The Shotgun Blog
Thursday, November 22, 2007
"Afghanistan effectively snubbed Canada in United Nations votes affecting a Canadian-led censure of Iran's human rights record."
Should we be surprised?
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We're fighting for Afghanistan's independence and freedom - that includes their right to disagree with us. Besides, it's the UN - it has no power.
Posted by: Zebulon Pike | 2007-11-22 11:55:14 AM
Yes, we are fighting for Afghanistan's freedom and independence, which is why I find this concerning. We should not be making this sacrifice to ensure an Islamic regime.
This is more than the Afghan's government being entitled to disagree with us and should be addressed in my view. That does not imply we immediately withdraw, but it needs to be raised with their government.
Posted by: Alain | 2007-11-22 1:08:10 PM
ebt - both the UN and the vote are not of real importance I agree. However I would like to ensure that we are not going through this to end up with an Islamic regime in place. Freedom does not exist under an Islamic regime, especially for women.
Posted by: Alain | 2007-11-22 1:47:17 PM
Afghanistan is an Islamic Republic with Sharia Law right now.
That's what the people there voted for with purple fingers.
How quickly they revert to Taliban after NATO leaves is anybody's guess, but it will probably happen if things don't change drastically.
The majority of Afghans are Pashtun, the Taliban is Pashtun to the core, and Pakistan's largest ethnic group is Pashtun.
Posted by: Speller | 2007-11-22 3:54:13 PM
Whatever the outcome of NATO's committment in Afstan, the end result will be a Muslim regime.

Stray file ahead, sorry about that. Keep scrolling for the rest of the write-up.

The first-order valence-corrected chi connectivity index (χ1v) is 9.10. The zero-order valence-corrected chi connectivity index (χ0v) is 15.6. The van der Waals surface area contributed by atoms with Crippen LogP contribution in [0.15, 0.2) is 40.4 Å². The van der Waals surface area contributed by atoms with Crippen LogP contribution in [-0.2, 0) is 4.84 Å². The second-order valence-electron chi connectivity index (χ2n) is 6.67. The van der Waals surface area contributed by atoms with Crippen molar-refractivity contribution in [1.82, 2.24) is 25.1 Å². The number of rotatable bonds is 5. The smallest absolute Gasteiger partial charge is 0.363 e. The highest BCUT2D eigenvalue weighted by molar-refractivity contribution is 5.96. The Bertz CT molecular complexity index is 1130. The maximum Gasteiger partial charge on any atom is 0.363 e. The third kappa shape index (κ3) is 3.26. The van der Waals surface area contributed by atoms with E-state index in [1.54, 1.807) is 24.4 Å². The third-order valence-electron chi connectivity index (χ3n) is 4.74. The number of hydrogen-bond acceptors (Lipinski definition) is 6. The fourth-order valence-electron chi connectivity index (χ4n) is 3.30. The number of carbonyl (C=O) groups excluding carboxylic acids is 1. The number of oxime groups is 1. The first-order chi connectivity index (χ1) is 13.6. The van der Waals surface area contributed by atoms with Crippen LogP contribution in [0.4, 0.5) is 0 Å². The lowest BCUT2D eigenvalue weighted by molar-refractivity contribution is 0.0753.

What type of a regime is what we are really fighting for. If the Afstan people ultimately reject the hardliners, then our mission will have been a success.The best one can ever hope for is a government that is friendly to the West and one that may adopt a western style of governance within the confines of their religion.
NATO is not there to convert the people. They are there to bring stability to a lawless land.
Posted by: atric | 2007-11-22 3:55:25 PM
In a Muslim state, like Afghanistan, where Sharia Law, which is religious, the infringement of which is interpreted by Mullahs, it's pretty hard to separate the hardliners from the 'hardliners with a cherry-on-top' when lopping off hands and stonings is the Law of the Land.
It matters not that the Afghans have a Western form of government if the body of law is Sharia.
Afghanistan and Iraq had stability before we invaded.
I'm not sure stability is such a good thing.
Posted by: Speller | 2007-11-22 4:06:27 PM
"Afghanistan and Iraq had stability before we invaded."
. . . at the cost of millions of lives.
I suspect that peace will only break out in that region when either Islam undergoes its long overdue reformation - or it is totally eradicated from the face of the planet.
Posted by: obc | 2007-11-22 4:33:48 PM
How did Pakistan vote on that Canadian sponsored Iran-censure resolution?